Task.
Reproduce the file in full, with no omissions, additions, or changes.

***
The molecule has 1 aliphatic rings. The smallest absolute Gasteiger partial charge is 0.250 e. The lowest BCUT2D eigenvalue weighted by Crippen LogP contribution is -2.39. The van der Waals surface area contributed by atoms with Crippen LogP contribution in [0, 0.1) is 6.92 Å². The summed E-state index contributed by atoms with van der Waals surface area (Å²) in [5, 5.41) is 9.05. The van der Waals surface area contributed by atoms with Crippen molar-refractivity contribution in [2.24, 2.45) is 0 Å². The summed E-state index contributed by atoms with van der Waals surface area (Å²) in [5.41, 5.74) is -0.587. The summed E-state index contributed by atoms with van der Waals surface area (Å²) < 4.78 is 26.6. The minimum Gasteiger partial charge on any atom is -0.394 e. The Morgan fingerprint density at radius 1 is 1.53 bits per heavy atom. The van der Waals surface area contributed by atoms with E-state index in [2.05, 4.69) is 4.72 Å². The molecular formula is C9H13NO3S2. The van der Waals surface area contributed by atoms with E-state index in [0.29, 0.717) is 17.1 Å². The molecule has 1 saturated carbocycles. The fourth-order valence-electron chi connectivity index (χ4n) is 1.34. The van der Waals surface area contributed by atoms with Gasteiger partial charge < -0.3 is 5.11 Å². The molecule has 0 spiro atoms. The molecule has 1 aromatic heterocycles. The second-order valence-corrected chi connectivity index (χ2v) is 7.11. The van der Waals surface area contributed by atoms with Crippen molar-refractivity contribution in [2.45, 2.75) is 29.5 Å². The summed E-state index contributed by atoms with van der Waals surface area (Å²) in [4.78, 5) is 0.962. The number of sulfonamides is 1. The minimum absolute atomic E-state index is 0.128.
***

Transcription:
The molecule has 1 aliphatic rings. The smallest absolute Gasteiger partial charge is 0.250 e. The lowest BCUT2D eigenvalue weighted by Crippen LogP contribution is -2.39. The van der Waals surface area contributed by atoms with Crippen LogP contribution in [0, 0.1) is 6.92 Å². The summed E-state index contributed by atoms with van der Waals surface area (Å²) in [5, 5.41) is 9.05. The van der Waals surface area contributed by atoms with Crippen molar-refractivity contribution in [2.24, 2.45) is 0 Å². The summed E-state index contributed by atoms with van der Waals surface area (Å²) in [5.41, 5.74) is -0.587. The summed E-state index contributed by atoms with van der Waals surface area (Å²) < 4.78 is 26.6. The minimum Gasteiger partial charge on any atom is -0.394 e. The Morgan fingerprint density at radius 1 is 1.53 bits per heavy atom. The van der Waals surface area contributed by atoms with E-state index in [2.05, 4.69) is 4.72 Å². The molecular formula is C9H13NO3S2. The van der Waals surface area contributed by atoms with E-state index in [0.29, 0.717) is 17.1 Å². The molecule has 1 saturated carbocycles. The fourth-order valence-electron chi connectivity index (χ4n) is 1.34. The van der Waals surface area contributed by atoms with Gasteiger partial charge < -0.3 is 5.11 Å². The molecule has 0 spiro atoms. The molecule has 1 aromatic heterocycles. The second-order valence-corrected chi connectivity index (χ2v) is 7.11. The van der Waals surface area contributed by atoms with Crippen molar-refractivity contribution in [2.45, 2.75) is 29.5 Å². The summed E-state index contributed by atoms with van der Waals surface area (Å²) in [4.78, 5) is 0.962. The number of sulfonamides is 1. The minimum absolute atomic E-state index is 0.128.